F3: Does the HKMA have any specific preference on which two-factor authentication mechanisms that banks should adopt to authenticate their customers to conduct high-risk Internet banking transactions?

The HKMA's supervisory objective is to establish and maintain a safe and sound environment for the development of e-banking in Hong Kong without standing in the way of progress. The HKMA believes that maintaining technology neutrality is crucial for allowing banks to have the flexibility to choose and implement technologies that are appropriate to their e-banking services. Nevertheless, banks are required to adhere to the "fit for purpose" principle when implementing the system i.e. the technical implementation of the security measures and other controls adopted by banks for their electronic banking systems is required to be commensurate with the risks associated with the types and amounts of transactions allowed, the electronic delivery channels adopted and the risk management systems of individual banks.

As such, in respect of two-factor authentication, banks are required to select reliable and effective authentication techniques to authenticate the identity and authority of their e-banking customers. In general, banks are required to employ stronger customer authentication for authenticating their customers' transactions with higher risk. Banks need to evaluate carefully other aspects, including whether a particular authentication method is sufficiently mature.

Banks are expected to continue to review their security measures in place and to enhance the controls where appropriate on an ongoing basis, taking into account the trend and development of e-banking and information security.

Further information and advice on Internet banking safety may be found on the “Consumer Education Programme” webpage.

 

F4: Given the technological landscape relating to the provision of Internet services is ever changing and fraudster may become smarter over time, is it still safe to use Internet banking?

Internet banking services in Hong Kong are safe to use so long as both the banks and the customers have taken appropriate precautionary measures. Bank customers should stay vigilant to potential security issues e.g. computer virus, Trojan Horse attacks on their personal computers. Customers should install personal firewall and anti-virus software in their personal computers and keep them up-to-date. They should also avoid visiting or downloading software from suspicious websites, and be wary of opening attachments in e-mails from unfamiliar sources. Bank customers who discover any suspicious webpage or any unauthorized transactions in their bank accounts should contact their banks immediately. Further information and advice on Internet banking safety may be found on the “Consumer Education Programme” webpage and on the websites of banks.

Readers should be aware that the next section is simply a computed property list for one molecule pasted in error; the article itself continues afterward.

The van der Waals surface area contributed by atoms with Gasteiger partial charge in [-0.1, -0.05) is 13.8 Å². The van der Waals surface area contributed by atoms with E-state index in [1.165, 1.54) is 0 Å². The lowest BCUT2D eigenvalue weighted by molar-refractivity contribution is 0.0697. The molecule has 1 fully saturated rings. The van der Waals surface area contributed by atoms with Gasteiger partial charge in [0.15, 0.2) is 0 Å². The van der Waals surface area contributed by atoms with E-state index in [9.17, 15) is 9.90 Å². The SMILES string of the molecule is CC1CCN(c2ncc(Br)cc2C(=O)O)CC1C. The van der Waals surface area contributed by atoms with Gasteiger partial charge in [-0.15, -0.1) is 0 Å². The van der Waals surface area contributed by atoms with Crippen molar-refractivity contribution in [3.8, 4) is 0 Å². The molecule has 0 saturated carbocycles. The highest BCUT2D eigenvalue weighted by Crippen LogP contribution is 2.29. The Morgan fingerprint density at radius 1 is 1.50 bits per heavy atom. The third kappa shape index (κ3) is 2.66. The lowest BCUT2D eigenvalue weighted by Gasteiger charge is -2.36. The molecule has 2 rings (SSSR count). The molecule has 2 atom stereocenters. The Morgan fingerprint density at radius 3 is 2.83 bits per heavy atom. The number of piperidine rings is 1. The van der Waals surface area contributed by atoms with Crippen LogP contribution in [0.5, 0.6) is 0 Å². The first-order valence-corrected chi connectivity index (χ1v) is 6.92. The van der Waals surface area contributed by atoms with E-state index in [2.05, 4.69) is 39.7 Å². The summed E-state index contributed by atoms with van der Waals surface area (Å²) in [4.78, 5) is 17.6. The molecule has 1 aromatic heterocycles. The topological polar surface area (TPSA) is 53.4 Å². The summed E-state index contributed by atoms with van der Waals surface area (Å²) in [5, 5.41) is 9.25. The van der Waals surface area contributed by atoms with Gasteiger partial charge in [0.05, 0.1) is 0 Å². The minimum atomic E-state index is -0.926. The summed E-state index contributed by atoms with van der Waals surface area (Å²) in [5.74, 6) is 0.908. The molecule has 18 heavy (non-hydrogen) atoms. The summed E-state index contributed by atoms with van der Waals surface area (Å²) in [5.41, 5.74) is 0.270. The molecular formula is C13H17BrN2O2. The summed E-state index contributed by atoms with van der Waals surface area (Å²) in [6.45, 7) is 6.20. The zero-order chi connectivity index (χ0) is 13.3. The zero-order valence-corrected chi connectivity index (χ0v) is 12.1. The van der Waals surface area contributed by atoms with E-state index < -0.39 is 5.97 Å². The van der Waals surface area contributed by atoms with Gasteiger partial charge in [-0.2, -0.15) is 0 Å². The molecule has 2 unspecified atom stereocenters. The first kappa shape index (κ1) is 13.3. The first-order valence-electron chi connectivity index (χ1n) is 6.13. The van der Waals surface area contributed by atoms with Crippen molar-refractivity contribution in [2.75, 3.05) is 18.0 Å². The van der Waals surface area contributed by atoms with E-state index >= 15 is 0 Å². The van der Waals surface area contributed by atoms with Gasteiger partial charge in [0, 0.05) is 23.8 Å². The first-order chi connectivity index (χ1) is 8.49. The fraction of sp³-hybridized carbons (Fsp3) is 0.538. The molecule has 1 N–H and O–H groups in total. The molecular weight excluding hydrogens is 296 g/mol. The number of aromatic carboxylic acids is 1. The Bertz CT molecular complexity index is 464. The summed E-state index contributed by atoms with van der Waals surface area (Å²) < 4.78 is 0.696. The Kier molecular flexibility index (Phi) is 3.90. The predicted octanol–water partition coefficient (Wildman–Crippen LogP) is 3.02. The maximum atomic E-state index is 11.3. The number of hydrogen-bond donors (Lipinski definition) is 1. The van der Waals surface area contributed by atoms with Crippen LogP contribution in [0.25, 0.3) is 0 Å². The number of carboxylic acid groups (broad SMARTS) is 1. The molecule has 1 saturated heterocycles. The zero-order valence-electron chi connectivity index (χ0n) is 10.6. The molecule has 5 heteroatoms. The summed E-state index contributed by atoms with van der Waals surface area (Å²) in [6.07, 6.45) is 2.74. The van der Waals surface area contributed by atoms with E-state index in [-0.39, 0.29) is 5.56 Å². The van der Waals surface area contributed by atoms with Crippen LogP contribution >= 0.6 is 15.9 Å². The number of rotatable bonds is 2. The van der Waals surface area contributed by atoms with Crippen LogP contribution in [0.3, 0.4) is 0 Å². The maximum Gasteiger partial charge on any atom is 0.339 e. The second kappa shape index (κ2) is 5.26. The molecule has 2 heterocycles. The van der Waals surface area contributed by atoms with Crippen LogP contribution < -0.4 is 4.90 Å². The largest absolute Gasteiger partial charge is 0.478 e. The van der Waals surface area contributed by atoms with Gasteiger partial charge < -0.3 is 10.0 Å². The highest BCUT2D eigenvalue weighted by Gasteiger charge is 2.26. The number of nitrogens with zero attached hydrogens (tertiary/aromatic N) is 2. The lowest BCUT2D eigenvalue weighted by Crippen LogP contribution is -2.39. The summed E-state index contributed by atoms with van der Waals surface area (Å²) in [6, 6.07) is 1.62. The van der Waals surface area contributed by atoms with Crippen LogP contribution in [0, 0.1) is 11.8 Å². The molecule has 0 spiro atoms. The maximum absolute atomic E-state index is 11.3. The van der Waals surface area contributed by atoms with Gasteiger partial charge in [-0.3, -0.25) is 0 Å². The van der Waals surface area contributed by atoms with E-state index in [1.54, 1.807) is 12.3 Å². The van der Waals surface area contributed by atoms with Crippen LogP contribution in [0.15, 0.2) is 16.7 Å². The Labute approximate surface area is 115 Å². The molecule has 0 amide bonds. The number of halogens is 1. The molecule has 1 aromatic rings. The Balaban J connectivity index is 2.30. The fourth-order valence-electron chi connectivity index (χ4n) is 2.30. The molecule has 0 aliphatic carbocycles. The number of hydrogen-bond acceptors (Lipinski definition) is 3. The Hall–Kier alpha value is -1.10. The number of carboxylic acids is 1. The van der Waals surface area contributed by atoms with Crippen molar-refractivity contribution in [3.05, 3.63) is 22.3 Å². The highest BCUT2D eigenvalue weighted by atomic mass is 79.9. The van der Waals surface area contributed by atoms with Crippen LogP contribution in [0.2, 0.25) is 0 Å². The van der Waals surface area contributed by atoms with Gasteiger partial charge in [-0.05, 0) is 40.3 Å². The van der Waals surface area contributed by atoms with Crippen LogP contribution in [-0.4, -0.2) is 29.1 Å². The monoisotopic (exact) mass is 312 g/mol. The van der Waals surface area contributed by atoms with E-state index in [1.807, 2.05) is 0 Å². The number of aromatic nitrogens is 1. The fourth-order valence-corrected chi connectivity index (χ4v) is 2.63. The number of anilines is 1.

G. Fraud Cases

 

G1: Do I need to pay financial insurance or transfer fees for money transfer from Hong Kong to elsewhere?

According to Article 112 of the Basic Law, "No foreign exchange control policies shall be applied in the Hong Kong Special Administrative Region. The Hong Kong dollar shall be freely convertible. Markets for foreign exchange, gold, securities, futures and the like shall continue. The Government of the Hong Kong Special Administrative Region shall safeguard the free flow of capital within, into and out of the Region." It means that there is no restriction on money transfer in Hong Kong and the HKMA does not impose charges of any kind on money transfer.

 

G2: Can you verify if I need to deposit an advance fee into a designated bank account before I can get the lottery money which I was told to have won?

We suspect that you have encountered a fraud case. The HKMA is the banking regulator in Hong Kong and we have no relationship with any kind of lottery activity.

In addition, according to Article 112 of the Basic Law, "No foreign exchange control policies shall be applied in the Hong Kong Special Administrative Region. The Hong Kong dollar shall be freely convertible. Markets for foreign exchange, gold, securities, futures and the like shall continue. The Government of the Hong Kong Special Administrative Region shall safeguard the free flow of capital within, into and out of the Region." It means that there is no restriction on transfer of money in Hong Kong and the government does not demand for any kind of charges on money transfer.

If you suspect that fraudulent activities are involved, you may wish to report the case to the local police station or the Commercial Crime Bureau of the Hong Kong Police Force direct.

 

G3: What should I do if I received suspected fraudulent bank e-mails or phone calls, or came across suspected fraudulent bank websites?

If you receive any suspicious messages or identify any suspicious websites that purport to be related to banks, please contact the bank concerned and the police (either a local police station or the Commercial Crime Bureau) to report your case.

H. Interest Rates and Exchange Rates